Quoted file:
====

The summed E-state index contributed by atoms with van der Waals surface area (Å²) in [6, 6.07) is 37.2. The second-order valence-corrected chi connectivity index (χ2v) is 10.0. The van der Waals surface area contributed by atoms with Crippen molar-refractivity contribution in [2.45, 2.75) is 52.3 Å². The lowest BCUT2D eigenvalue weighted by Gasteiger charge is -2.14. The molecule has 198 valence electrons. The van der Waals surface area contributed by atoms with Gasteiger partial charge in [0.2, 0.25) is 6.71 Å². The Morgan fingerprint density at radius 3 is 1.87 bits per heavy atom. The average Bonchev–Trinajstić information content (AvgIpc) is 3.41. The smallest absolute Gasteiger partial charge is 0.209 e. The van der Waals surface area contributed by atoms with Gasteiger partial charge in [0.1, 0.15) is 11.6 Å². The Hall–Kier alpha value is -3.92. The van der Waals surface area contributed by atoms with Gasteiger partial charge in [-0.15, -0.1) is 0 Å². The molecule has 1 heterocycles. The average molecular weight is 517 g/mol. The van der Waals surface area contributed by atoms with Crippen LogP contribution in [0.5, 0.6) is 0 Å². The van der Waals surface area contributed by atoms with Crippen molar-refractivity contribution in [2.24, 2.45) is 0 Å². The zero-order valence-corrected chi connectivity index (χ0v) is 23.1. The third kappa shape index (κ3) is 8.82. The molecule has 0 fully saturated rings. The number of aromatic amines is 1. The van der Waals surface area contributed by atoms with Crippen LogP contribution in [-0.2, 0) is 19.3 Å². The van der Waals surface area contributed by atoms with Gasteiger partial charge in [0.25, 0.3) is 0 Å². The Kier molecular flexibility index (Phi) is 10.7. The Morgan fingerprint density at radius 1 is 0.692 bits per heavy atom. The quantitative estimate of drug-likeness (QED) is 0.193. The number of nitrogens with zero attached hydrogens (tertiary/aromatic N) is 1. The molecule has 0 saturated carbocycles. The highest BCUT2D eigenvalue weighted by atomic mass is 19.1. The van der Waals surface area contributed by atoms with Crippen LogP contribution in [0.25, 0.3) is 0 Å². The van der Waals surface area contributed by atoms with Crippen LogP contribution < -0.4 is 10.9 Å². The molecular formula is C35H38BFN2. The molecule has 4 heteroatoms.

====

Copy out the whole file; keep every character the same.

The summed E-state index contributed by atoms with van der Waals surface area (Å²) in [6, 6.07) is 37.2. The second-order valence-corrected chi connectivity index (χ2v) is 10.0. The van der Waals surface area contributed by atoms with Crippen molar-refractivity contribution in [2.45, 2.75) is 52.3 Å². The lowest BCUT2D eigenvalue weighted by Gasteiger charge is -2.14. The molecule has 198 valence electrons. The van der Waals surface area contributed by atoms with Gasteiger partial charge in [0.2, 0.25) is 6.71 Å². The Morgan fingerprint density at radius 3 is 1.87 bits per heavy atom. The average Bonchev–Trinajstić information content (AvgIpc) is 3.41. The smallest absolute Gasteiger partial charge is 0.209 e. The van der Waals surface area contributed by atoms with Gasteiger partial charge in [0.1, 0.15) is 11.6 Å². The Hall–Kier alpha value is -3.92. The van der Waals surface area contributed by atoms with Gasteiger partial charge in [-0.15, -0.1) is 0 Å². The molecule has 1 heterocycles. The average molecular weight is 517 g/mol. The van der Waals surface area contributed by atoms with Crippen LogP contribution in [0.5, 0.6) is 0 Å². The van der Waals surface area contributed by atoms with Crippen molar-refractivity contribution in [2.24, 2.45) is 0 Å². The zero-order valence-corrected chi connectivity index (χ0v) is 23.1. The third kappa shape index (κ3) is 8.82. The molecule has 0 fully saturated rings. The number of aromatic amines is 1. The van der Waals surface area contributed by atoms with Crippen LogP contribution in [-0.2, 0) is 19.3 Å². The van der Waals surface area contributed by atoms with Gasteiger partial charge in [0.25, 0.3) is 0 Å². The Kier molecular flexibility index (Phi) is 10.7. The Morgan fingerprint density at radius 1 is 0.692 bits per heavy atom. The quantitative estimate of drug-likeness (QED) is 0.193. The number of nitrogens with zero attached hydrogens (tertiary/aromatic N) is 1. The molecule has 0 saturated carbocycles. The highest BCUT2D eigenvalue weighted by atomic mass is 19.1. The van der Waals surface area contributed by atoms with Crippen LogP contribution in [0.25, 0.3) is 0 Å². The van der Waals surface area contributed by atoms with Crippen LogP contribution < -0.4 is 10.9 Å². The molecular formula is C35H38BFN2. The molecule has 4 heteroatoms.